Twitter allows those worlds to meet with ease. I can keep up with friends, folks in the same business as me, arrange MeetUps, get answers to questions I’m facing and much more. I don’t look at it as something that simply helps me feel better about myself, I look at Twitter as a tool that helps me be a more engaged member of society, no matter how silly that might seem.

  • Well you have to take a step back and wonder if people tweet to grow a business and further extend their branding arm. If they tweet just to let us know that they put peanut butter on their bread and now they are heading for the jelly that person clearly has more than identity issues. Some people Tweet in order to just be visible on people’s radars with the hopes of being hired to do something.

  • I agree with Nick, different people have different motives for tweeting. Some, perhaps, may tweet to simply reinforce their own identity. Others, however, tweet for other purposes, like finding work or promoting their company. Based on my experience, I would say Twitter is one of today’s top sites for social networking. Other hot SN sites include LinkedIn and Facebook.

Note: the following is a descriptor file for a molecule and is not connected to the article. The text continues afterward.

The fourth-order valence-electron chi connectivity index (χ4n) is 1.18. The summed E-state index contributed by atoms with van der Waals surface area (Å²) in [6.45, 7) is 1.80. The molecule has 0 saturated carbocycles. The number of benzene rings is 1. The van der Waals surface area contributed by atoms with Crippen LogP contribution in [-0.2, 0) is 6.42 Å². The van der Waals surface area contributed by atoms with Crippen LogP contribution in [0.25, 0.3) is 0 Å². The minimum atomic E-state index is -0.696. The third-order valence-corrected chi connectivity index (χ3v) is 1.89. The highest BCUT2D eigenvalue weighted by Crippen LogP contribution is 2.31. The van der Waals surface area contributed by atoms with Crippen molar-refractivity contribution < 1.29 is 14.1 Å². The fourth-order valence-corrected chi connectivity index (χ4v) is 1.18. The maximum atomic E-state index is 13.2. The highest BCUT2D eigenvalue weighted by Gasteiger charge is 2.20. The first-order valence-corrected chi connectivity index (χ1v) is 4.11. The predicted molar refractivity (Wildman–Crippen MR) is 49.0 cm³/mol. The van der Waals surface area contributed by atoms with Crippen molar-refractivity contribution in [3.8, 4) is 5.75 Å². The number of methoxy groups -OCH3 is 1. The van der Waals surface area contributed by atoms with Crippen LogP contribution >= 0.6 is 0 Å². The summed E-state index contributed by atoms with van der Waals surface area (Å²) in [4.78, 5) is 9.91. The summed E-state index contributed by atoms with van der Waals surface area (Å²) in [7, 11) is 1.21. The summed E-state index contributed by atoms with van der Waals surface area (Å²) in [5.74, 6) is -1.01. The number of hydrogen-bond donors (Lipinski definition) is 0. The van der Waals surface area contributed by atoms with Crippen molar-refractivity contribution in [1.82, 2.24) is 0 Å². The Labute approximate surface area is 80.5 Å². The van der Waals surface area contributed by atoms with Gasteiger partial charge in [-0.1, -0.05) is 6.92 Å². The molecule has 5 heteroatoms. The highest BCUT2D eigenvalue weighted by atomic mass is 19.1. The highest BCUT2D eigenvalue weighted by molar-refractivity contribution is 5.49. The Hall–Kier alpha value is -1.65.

In conclusion, I think many tweeple (yes, I just said tweeple…sad) use twitter for a combination of the above reasons. While I primarily use it for business, I have found myself…little by little… becoming inexplicably drawn to pointless social interactions. oh well, it’s kinda fun…what else can I say!

    Jordan Sanders’s last blog post..using Twitter for the health care industry

  • It’s interesting that writing anything might be seen as egocentric. I’m not sure how many times I actually post about myself – usually I’m writing for and about others. Not sure how narcissistic that is…

    As well, I follow a lot of people because I WANT to see different opinions and information from those who follow me. It’s not all about me, it’s all about them!

    Douglas Karr’s last blog post..links for 2009-02-23

  • I tweet because I like engaging my network. Plain and simple – I’m rather shy by nature, but the 140 character limits makes communication much easier to boot.

    Plus today I’m the mother of a teenager, and wow, can tweeple empathize. 🙂


    Barbara Ling, Virtual Coach’s last blog post..Must-have HIGH payout alternative to Google Adsense